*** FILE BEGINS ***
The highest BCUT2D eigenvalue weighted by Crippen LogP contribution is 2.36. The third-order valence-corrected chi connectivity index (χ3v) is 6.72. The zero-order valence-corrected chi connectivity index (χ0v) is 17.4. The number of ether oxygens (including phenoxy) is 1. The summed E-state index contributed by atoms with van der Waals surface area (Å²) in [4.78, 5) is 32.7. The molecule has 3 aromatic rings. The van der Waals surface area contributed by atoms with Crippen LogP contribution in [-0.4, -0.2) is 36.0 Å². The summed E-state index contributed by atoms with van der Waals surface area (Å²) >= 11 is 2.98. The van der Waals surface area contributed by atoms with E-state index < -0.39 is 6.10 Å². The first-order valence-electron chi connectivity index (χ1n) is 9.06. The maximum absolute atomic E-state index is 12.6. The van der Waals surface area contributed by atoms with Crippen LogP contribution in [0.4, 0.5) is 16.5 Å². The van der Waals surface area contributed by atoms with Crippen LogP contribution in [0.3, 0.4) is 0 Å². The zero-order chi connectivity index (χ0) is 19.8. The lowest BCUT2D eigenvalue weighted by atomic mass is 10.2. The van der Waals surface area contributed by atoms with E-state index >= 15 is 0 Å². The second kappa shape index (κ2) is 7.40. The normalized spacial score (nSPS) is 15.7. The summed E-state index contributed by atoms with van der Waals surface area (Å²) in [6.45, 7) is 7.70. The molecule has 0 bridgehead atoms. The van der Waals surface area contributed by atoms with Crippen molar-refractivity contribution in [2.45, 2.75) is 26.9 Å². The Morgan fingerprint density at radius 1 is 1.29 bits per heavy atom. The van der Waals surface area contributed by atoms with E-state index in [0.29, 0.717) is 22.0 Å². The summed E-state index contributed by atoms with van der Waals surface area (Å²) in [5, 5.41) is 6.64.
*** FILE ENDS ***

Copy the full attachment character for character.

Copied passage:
The highest BCUT2D eigenvalue weighted by Crippen LogP contribution is 2.36. The third-order valence-corrected chi connectivity index (χ3v) is 6.72. The zero-order valence-corrected chi connectivity index (χ0v) is 17.4. The number of ether oxygens (including phenoxy) is 1. The summed E-state index contributed by atoms with van der Waals surface area (Å²) in [4.78, 5) is 32.7. The molecule has 3 aromatic rings. The van der Waals surface area contributed by atoms with Crippen LogP contribution in [-0.4, -0.2) is 36.0 Å². The summed E-state index contributed by atoms with van der Waals surface area (Å²) >= 11 is 2.98. The van der Waals surface area contributed by atoms with E-state index < -0.39 is 6.10 Å². The first-order valence-electron chi connectivity index (χ1n) is 9.06. The maximum absolute atomic E-state index is 12.6. The van der Waals surface area contributed by atoms with Crippen LogP contribution in [0.4, 0.5) is 16.5 Å². The van der Waals surface area contributed by atoms with Crippen LogP contribution in [0.3, 0.4) is 0 Å². The zero-order chi connectivity index (χ0) is 19.8. The lowest BCUT2D eigenvalue weighted by atomic mass is 10.2. The van der Waals surface area contributed by atoms with E-state index >= 15 is 0 Å². The second kappa shape index (κ2) is 7.40. The normalized spacial score (nSPS) is 15.7. The summed E-state index contributed by atoms with van der Waals surface area (Å²) in [6.45, 7) is 7.70. The molecule has 0 bridgehead atoms. The van der Waals surface area contributed by atoms with Crippen molar-refractivity contribution in [2.45, 2.75) is 26.9 Å². The Morgan fingerprint density at radius 1 is 1.29 bits per heavy atom. The van der Waals surface area contributed by atoms with E-state index in [0.29, 0.717) is 22.0 Å². The summed E-state index contributed by atoms with van der Waals surface area (Å²) in [5, 5.41) is 6.64.